‘Hey Manas, You are not there yet when it comes to strategy. You can get things done, but you need to develop your strategy skills.’ This is a feedback I got repeatedly from one of my past managers.
For a long time in my career, I had this reputation of someone who is a terrific execution guy - who gets shit done, but does not long term/strategically. As I wanted to grow into a more senior role, I naturally decided to learn the mysterious strategic skills that was holding me back.
I read like a dozen books and hundreds of posts on competitive strategy. Not an exaggeration. I literally read a dozen books.
Now I could draw flywheels and do 7 powers analysis in my sleep. Was it enough?
Nope. Because what people don’t tell you is when they talk about strategy in middle management they don’t actually mean strategy in a pure sense.
What they really want you to do is:
- Have a charter document with the vision and mission for your team.
- Know if you are on the right path while executing on your vision; know your north star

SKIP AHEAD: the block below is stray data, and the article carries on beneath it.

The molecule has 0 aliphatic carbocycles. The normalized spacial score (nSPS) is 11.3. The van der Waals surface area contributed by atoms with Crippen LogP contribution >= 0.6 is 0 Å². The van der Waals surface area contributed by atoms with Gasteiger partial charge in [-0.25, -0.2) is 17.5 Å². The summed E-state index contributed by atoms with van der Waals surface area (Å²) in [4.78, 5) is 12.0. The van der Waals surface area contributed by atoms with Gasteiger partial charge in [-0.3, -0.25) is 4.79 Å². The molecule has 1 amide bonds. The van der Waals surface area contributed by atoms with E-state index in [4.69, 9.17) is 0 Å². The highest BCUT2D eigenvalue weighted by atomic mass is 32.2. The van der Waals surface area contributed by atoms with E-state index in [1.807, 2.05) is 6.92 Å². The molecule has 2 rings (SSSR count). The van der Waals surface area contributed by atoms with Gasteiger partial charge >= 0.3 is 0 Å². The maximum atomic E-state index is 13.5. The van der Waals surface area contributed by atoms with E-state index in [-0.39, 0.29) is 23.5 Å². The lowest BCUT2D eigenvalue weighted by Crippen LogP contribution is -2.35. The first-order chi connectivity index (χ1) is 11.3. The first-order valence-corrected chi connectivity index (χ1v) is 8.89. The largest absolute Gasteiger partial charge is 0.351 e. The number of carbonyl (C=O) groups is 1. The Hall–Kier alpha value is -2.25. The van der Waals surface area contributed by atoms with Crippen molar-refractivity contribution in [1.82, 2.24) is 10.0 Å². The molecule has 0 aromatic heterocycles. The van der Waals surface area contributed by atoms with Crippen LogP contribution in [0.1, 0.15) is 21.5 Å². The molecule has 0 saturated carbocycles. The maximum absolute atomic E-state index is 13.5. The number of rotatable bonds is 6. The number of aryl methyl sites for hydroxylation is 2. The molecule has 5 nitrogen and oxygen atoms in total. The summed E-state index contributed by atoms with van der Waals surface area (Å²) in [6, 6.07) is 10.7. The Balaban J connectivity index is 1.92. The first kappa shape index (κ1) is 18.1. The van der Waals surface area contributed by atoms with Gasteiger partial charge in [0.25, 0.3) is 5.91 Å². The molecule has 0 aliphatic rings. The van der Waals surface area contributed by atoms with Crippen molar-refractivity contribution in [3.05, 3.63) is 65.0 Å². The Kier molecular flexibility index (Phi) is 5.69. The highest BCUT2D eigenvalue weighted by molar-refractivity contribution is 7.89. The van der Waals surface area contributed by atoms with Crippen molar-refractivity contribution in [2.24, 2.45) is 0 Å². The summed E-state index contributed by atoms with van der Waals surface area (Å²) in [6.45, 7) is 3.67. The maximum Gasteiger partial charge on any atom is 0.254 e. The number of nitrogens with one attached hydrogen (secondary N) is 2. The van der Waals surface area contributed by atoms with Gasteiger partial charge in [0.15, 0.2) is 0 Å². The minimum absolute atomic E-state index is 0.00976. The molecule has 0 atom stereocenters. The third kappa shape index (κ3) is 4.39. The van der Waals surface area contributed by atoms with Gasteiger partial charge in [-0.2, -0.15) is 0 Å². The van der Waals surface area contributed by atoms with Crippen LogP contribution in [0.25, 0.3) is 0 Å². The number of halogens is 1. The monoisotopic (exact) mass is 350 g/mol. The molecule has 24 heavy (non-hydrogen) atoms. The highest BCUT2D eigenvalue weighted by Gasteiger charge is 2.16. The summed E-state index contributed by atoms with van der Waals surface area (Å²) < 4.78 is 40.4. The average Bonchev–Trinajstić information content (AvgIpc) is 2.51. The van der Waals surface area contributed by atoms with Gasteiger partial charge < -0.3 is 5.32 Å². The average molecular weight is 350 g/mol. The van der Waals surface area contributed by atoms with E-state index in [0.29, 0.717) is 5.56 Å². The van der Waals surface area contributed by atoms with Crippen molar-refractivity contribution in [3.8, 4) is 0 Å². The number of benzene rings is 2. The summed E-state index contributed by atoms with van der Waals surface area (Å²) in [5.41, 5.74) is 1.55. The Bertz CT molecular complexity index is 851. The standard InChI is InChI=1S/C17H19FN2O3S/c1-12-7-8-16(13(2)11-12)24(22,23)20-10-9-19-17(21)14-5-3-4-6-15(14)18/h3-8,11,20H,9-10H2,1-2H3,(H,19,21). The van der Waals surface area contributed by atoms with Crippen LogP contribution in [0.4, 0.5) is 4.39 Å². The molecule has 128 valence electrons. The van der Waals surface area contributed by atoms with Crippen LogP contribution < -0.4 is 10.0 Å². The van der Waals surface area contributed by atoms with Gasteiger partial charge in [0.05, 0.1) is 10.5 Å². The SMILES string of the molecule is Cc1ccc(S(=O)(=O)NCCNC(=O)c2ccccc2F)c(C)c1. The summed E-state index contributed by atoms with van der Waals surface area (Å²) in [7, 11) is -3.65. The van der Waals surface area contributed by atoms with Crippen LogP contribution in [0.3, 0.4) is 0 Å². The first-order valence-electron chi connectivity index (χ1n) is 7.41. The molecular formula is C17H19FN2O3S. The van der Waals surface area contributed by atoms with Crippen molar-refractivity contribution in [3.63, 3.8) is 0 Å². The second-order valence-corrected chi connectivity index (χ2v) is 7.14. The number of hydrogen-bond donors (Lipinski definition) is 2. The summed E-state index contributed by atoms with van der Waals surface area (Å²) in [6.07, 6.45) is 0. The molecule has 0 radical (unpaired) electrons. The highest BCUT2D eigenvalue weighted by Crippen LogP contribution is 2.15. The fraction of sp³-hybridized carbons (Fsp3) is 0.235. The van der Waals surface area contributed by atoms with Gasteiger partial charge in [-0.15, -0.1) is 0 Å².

- Know your stakeholders and their objectives
- Identify the key dimensions
- Have a prioritized backlog
- Know the key themes across which your key backlog items can be grouped
- Set medium-term goals; plan your OKRs
- Set short term goals; plan your sprints
- Create a feedback loop through regular retrospectives
- Set up a process to collect insights from Research and Busines Intelligence
- Write a pitch doc for your big projects
- Specs for your projects with a clear why, what and how
- Learnings post MVP launch should dictate what does in the subsequent versions
- A GTM doc if you are launching a completely new product or a business line
- Business equation
- Send monthly update to align and update your stakeholders
You will find dozens of these process documents here: How to run a product team
Trust me, I have never seen anyone do 7 powers analysis or draw Porter’s 5 forces diagram in any of the company I have worked at.
Just do all the things I mentioned above. That’s it. Now you are someone who is strategic.